This weekend saw the second round of the British Touring Car Championship at Donington Park. After the explosive start to the season a fortnight ago at Brands Hatch, the next instalment was eagerly anticipated.
As the high drama unfolded, the series didn’t disappoint. Although, it wasn’t necessarily the quality of driving that was the main talking point as the weekend drew to a close. It was the lack of quality driving that was high on the agenda and caught up in the centre of it was the championships very own pantomime villain, Jason Plato.
Unfortunately there were a number of drivers involved in ‘Incidents’ throughout the weekend and penalties and license points seemed to be handed out more frequently than sweets on Halloween. Worryingly, it seems to be happening more often in what is without doubt the most supported British race series, with tens of thousands of fans attending race weekends and even more tuning in to watch the live coverage on TV. After incidents at Bands Hatch and subsequent penalty points handed out, you would like to think that these actions would help but a stop to poor driving.
The main culprit, as at Brands Hatch, was again Jason Plato. I read a very good star letter written by Steve Burden in last week’s Autosport magazine regarding the matter of driving standards. To quote some of the letter, Steve wrote; ‘In an era where budgets are hard to find and grids hard to fill, I felt exasperated to hear Jason Plato saying that “Rubbin’ is Racing”. That might be ok if you’re a paid driver with a works team, but not when you’re a privateer scraping every penny just to make it to the next meeting and a shunt could mean the end of your season.’
This is a very good point raised and I certainly agree with this. I will also admit that one of the reasons the BTCC is so well supported is the close racing which makes it exciting for the fans. Of course, you will get the occasional nudge, bump and rub as cars jostle for position in the short races. However, there is a big difference between Rubbin’ and Barging others off the circuit. After Plato’s somewhat ambitious (at the very best) move at Brands Hatch which left Dave Newsham in the gravel and with no points after being on target for a huge haul in race one, he was at it again in race three at Donington.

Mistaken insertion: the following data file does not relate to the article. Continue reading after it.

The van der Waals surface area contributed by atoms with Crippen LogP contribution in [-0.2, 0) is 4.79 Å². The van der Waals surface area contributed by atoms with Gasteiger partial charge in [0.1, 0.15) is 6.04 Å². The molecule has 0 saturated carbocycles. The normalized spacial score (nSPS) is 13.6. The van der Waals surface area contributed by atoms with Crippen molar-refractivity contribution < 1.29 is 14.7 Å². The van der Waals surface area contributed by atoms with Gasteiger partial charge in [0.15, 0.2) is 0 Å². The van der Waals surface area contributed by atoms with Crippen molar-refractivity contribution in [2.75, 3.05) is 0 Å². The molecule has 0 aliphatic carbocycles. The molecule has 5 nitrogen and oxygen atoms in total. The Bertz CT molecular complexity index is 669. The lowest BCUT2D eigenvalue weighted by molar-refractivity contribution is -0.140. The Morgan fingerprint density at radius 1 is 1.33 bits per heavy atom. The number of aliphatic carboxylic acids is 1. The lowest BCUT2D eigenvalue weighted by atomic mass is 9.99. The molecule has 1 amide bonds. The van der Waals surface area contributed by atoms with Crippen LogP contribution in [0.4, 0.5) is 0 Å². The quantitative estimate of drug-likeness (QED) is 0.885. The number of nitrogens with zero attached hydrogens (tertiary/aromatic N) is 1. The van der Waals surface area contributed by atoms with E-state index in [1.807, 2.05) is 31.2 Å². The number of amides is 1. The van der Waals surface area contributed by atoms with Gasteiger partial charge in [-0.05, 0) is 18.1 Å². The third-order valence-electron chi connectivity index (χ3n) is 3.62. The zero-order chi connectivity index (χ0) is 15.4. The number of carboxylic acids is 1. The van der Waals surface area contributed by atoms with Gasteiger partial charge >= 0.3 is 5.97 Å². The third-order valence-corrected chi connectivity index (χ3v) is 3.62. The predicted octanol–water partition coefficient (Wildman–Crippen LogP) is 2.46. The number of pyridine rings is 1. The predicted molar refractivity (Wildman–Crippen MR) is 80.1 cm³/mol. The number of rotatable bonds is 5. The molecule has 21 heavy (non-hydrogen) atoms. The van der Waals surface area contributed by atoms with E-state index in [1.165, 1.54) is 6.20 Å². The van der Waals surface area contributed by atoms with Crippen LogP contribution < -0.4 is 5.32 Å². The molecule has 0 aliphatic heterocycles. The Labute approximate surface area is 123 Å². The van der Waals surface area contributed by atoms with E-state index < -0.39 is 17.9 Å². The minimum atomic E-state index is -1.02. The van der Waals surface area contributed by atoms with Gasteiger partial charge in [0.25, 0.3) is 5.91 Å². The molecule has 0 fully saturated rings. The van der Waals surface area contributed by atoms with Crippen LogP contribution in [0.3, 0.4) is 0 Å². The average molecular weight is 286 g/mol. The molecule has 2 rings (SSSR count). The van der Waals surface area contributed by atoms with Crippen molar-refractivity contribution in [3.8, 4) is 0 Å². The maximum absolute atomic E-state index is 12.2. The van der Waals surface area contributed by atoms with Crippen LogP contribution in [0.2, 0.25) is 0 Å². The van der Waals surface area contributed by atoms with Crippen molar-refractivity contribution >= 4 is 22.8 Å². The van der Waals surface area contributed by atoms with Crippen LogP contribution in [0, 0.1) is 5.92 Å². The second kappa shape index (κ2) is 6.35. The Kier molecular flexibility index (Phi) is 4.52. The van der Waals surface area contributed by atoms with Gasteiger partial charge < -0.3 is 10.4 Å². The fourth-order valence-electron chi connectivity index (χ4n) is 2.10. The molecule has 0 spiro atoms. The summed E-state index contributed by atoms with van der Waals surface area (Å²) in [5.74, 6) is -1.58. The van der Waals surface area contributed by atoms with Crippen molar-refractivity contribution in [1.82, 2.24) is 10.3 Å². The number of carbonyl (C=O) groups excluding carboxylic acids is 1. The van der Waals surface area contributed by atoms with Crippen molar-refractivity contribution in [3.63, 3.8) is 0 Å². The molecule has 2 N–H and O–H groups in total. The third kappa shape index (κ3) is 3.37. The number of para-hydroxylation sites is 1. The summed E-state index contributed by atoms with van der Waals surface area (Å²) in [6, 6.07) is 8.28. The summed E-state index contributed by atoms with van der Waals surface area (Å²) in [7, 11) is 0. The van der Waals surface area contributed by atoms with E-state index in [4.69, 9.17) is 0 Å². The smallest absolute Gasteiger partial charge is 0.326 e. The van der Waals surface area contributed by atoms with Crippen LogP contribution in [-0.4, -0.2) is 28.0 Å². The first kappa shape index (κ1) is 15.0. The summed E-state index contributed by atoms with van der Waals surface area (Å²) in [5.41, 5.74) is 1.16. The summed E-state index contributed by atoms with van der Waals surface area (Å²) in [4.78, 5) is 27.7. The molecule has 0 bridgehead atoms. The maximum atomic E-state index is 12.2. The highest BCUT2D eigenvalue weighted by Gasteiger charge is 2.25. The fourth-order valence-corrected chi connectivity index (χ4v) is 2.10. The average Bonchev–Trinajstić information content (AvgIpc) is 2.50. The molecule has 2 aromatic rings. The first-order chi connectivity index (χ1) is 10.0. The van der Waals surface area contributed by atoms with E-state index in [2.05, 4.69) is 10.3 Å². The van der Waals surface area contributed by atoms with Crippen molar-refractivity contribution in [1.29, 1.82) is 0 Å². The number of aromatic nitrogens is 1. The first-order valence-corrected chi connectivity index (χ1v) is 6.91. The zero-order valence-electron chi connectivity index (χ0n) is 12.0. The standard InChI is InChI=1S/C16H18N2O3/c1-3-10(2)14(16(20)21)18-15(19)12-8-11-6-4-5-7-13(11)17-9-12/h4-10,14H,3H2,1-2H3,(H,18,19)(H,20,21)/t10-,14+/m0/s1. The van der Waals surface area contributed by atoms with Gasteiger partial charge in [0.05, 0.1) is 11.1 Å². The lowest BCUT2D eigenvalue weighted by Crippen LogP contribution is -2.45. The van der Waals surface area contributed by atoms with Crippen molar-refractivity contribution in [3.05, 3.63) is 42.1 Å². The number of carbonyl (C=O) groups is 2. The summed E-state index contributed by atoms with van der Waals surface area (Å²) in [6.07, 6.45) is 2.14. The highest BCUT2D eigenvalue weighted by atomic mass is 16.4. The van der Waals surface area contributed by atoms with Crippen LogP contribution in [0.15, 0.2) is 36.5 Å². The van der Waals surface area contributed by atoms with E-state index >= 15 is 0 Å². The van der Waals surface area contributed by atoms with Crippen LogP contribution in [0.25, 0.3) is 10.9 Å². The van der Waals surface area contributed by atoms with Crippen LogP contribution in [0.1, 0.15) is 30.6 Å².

It was clear to see that the MG was quick around the East Midlands circuit and after Turbo arguments last season, there will without doubt be more uproar as some teams have different restrictions than others. The Issue of parity will still very much play a part this season. After a solid race one, Plato was to start race two well up the field. However, early contact with Collard sent the MG into the wall on the final Chicane Exit. This meant he would start the last race of the day from the back of the grid. Most people had written off a podium for Plato but with points for the top 15 finishers, there was definitely a chance for a few for Plato. The question was, just how many.
Love him or loathe him, you cannot deny that behind the wheel of a touring car, Jason Plato is one of the best. So as the lights went out, Plato was on a mission and was to gain a few places early on within the race. A short safety car period after a few laps was to help bunch the field back up. After the safety car had gone in, the MG driver had set to work. Expertly picking off driver one by one, he expertly charged up the order. This was without doubt Jason Plato at his very best and the crowd were loving it. The charge had led him all the way up to third place with a few laps remaining. Mat Jackson was leading with Gordon Shedden in second place. Shedden was keen to hold on to this position and he did a great job of holding off the MG in his Honda Civic. The laps ran down and it looked like Plato was going to have to settle for a very impressive third place. He had other ideas though.